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How to feed your senior dog

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As we already know, older dogs need a high-quality, complete, balanced, and specific feed for this advanced age. When and why should we make the change from adult dog food to a senior one?

Thanks to a balanced diet and advances in veterinary medicine, the life expectancy and quality of our dogs are increasing and longer. They, as we have said, need a specific diet adapted to the metabolic changes that occur in old age.

The moment that determines the transition between adulthood and senior age varies according to the breed and size of the dog. In general, larger dogs have shorter lives than smaller ones. For example, it is expected that a large dog can live 10 or 11 years, while another of mini size can even reach 17 or 18 years of age. Based on this, around 7 years would be an average transit age for large breed dogs and 10 years for a small breed or size dog.

 

What are the 6 signs of the beginning of the “golden age” in our dogs?

Less activity. Older dogs become less active. Our friend will need more time to rest, and will spontaneously reduce daily exercise.

Obesity can quickly become a problem, as our dog’s metabolism will be slower. This, added to the decrease in activity, favors weight gain.

Osteoarthritis and joint problems. It is very common in older dogs, especially those of large size or predisposed breeds. In addition to palliative treatment, a weight control program is essential to reduce impact and joint overload.

Depending on the age and the animal, signs of cognitive dysfunction or behavioral changes may appear. Click on this link to learn more.

It is possible that changes related to the urinary and digestive systems appear with age. The frequency of urination may increase, needing to urinate more times a day, as well as the frequency of defecation or the consistency of the stool. Constipation is also a problem associated with age due to the slowing down of the digestive process and the lack of physical activity.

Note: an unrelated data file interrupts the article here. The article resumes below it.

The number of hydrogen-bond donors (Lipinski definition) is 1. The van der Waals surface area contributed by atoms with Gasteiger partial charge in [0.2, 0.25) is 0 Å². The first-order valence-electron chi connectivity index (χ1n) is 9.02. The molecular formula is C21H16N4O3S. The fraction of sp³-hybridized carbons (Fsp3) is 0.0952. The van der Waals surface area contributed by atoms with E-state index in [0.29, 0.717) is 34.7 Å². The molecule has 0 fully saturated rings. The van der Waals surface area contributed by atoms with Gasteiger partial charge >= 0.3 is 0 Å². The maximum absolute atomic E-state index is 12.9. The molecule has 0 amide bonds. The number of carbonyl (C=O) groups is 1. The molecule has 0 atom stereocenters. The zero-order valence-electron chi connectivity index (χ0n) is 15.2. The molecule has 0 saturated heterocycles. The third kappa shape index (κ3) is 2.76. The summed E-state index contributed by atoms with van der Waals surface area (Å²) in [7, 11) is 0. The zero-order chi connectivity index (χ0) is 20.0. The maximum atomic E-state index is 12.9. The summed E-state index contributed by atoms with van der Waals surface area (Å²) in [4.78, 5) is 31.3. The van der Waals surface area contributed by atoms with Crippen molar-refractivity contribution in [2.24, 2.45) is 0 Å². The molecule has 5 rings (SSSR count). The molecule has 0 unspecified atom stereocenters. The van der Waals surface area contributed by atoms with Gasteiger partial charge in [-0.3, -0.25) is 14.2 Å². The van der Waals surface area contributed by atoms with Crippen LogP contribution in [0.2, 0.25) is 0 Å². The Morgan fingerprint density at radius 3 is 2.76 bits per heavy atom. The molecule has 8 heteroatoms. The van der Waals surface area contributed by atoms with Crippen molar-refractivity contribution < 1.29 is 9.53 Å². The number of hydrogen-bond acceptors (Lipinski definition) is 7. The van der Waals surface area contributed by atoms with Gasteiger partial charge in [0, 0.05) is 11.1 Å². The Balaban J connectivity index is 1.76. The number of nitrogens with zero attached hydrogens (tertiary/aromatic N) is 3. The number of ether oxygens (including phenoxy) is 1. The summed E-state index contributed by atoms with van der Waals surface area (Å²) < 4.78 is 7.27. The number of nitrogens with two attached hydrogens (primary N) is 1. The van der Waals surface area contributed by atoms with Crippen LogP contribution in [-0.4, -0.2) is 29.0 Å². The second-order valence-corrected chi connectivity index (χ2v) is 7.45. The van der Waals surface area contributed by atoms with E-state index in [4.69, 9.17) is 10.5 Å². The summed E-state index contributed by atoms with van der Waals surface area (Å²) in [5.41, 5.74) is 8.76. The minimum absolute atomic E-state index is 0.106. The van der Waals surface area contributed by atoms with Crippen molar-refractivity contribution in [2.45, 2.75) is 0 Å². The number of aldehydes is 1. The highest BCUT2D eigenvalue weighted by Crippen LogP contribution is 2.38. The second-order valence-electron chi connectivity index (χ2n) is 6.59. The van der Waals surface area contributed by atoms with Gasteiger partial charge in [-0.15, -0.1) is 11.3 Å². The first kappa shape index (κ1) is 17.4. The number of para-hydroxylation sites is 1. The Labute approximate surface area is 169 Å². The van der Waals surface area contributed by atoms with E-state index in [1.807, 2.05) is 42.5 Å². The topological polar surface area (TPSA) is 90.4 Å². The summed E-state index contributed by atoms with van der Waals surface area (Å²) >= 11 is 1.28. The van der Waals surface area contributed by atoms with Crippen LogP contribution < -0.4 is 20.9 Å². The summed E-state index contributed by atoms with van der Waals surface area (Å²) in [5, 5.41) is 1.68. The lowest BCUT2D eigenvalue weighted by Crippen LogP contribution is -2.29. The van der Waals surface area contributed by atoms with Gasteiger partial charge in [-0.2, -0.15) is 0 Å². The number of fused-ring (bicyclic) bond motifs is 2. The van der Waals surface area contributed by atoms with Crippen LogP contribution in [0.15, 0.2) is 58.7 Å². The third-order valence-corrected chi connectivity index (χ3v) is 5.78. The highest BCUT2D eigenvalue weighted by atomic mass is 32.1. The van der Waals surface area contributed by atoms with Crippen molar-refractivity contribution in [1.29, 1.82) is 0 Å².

Oral and eye health. Gingivitis, associated with the accumulation of tartar and age in the case of oral health, and cataracts in the case of ocular health, are frequent findings.
We must be alert and pay attention to the appearance of these basic signs that indicate that we are entering the senior stage of our dog.

In that case, a veterinary review is essential to establish health protocols for review and control, as well as adapting their diet to their current needs.

We will introduce the new diet gradually, as explained in this post. Your diet must be of high quality and balanced, combining a nutritional profile low in protein and fat to avoid the tendency to be overweight caused by the slowdown of metabolism as we have explained.

Phosphorus and calcium levels must be restricted to prevent renal deterioration and protect retinal health. Likewise, the inclusion of chondroprotective to mitigate the progression of osteoarthritic processes typical of this age is convenient, as is the extra supply of B vitamins that contribute to better liver and heart function and slow down the deterioration of the nervous system.

Let’s not forget that food is healthy. Let’s give our dog the best so that he can enjoy a healthy and happy life for more years.

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